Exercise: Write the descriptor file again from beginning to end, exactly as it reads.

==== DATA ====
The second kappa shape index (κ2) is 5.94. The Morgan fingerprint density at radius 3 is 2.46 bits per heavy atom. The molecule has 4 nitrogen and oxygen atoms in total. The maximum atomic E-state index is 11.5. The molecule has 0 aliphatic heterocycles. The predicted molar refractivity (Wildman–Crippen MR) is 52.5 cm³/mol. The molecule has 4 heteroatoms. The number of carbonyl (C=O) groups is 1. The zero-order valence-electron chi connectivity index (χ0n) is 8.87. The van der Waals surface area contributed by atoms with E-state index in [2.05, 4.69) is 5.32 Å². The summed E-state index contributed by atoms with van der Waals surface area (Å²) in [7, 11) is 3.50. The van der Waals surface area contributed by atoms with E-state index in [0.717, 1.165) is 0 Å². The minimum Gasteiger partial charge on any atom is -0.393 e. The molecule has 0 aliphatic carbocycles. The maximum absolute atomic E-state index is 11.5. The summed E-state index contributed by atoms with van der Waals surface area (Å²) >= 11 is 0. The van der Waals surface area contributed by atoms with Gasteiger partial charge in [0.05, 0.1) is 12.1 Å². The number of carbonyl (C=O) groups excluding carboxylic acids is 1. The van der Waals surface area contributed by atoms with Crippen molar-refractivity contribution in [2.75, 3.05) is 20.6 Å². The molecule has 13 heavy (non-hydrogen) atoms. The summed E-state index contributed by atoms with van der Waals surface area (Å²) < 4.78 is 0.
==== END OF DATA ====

The second kappa shape index (κ2) is 5.94. The Morgan fingerprint density at radius 3 is 2.46 bits per heavy atom. The molecule has 4 nitrogen and oxygen atoms in total. The maximum atomic E-state index is 11.5. The molecule has 0 aliphatic heterocycles. The predicted molar refractivity (Wildman–Crippen MR) is 52.5 cm³/mol. The molecule has 4 heteroatoms. The number of carbonyl (C=O) groups is 1. The zero-order valence-electron chi connectivity index (χ0n) is 8.87. The van der Waals surface area contributed by atoms with E-state index in [2.05, 4.69) is 5.32 Å². The summed E-state index contributed by atoms with van der Waals surface area (Å²) in [7, 11) is 3.50. The van der Waals surface area contributed by atoms with E-state index in [0.717, 1.165) is 0 Å². The minimum Gasteiger partial charge on any atom is -0.393 e. The molecule has 0 aliphatic carbocycles. The maximum absolute atomic E-state index is 11.5. The summed E-state index contributed by atoms with van der Waals surface area (Å²) >= 11 is 0. The van der Waals surface area contributed by atoms with Gasteiger partial charge in [0.05, 0.1) is 12.1 Å². The number of carbonyl (C=O) groups excluding carboxylic acids is 1. The van der Waals surface area contributed by atoms with Crippen molar-refractivity contribution in [2.75, 3.05) is 20.6 Å². The molecule has 13 heavy (non-hydrogen) atoms. The summed E-state index contributed by atoms with van der Waals surface area (Å²) < 4.78 is 0.